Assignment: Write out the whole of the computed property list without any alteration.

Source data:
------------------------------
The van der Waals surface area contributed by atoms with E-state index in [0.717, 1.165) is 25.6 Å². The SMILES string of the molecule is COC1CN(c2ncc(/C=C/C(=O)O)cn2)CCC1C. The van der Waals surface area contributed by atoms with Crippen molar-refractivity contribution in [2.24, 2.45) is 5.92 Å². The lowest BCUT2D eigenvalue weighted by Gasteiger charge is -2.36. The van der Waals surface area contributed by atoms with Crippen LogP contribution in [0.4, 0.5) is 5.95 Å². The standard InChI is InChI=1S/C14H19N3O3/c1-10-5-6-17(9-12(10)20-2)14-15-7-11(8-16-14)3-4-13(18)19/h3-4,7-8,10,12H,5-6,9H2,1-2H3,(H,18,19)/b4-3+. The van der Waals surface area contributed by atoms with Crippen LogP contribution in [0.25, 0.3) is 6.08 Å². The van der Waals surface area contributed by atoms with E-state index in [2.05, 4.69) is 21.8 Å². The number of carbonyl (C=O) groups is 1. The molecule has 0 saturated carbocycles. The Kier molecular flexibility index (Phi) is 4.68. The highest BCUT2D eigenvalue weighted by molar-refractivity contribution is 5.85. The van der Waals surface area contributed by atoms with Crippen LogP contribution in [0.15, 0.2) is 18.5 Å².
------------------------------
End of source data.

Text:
The van der Waals surface area contributed by atoms with E-state index in [0.717, 1.165) is 25.6 Å². The SMILES string of the molecule is COC1CN(c2ncc(/C=C/C(=O)O)cn2)CCC1C. The van der Waals surface area contributed by atoms with Crippen molar-refractivity contribution in [2.24, 2.45) is 5.92 Å². The lowest BCUT2D eigenvalue weighted by Gasteiger charge is -2.36. The van der Waals surface area contributed by atoms with Crippen LogP contribution in [0.4, 0.5) is 5.95 Å². The standard InChI is InChI=1S/C14H19N3O3/c1-10-5-6-17(9-12(10)20-2)14-15-7-11(8-16-14)3-4-13(18)19/h3-4,7-8,10,12H,5-6,9H2,1-2H3,(H,18,19)/b4-3+. The van der Waals surface area contributed by atoms with Crippen LogP contribution in [0.25, 0.3) is 6.08 Å². The van der Waals surface area contributed by atoms with E-state index in [2.05, 4.69) is 21.8 Å². The number of carbonyl (C=O) groups is 1. The molecule has 0 saturated carbocycles. The Kier molecular flexibility index (Phi) is 4.68. The highest BCUT2D eigenvalue weighted by molar-refractivity contribution is 5.85. The van der Waals surface area contributed by atoms with Crippen LogP contribution in [0.15, 0.2) is 18.5 Å².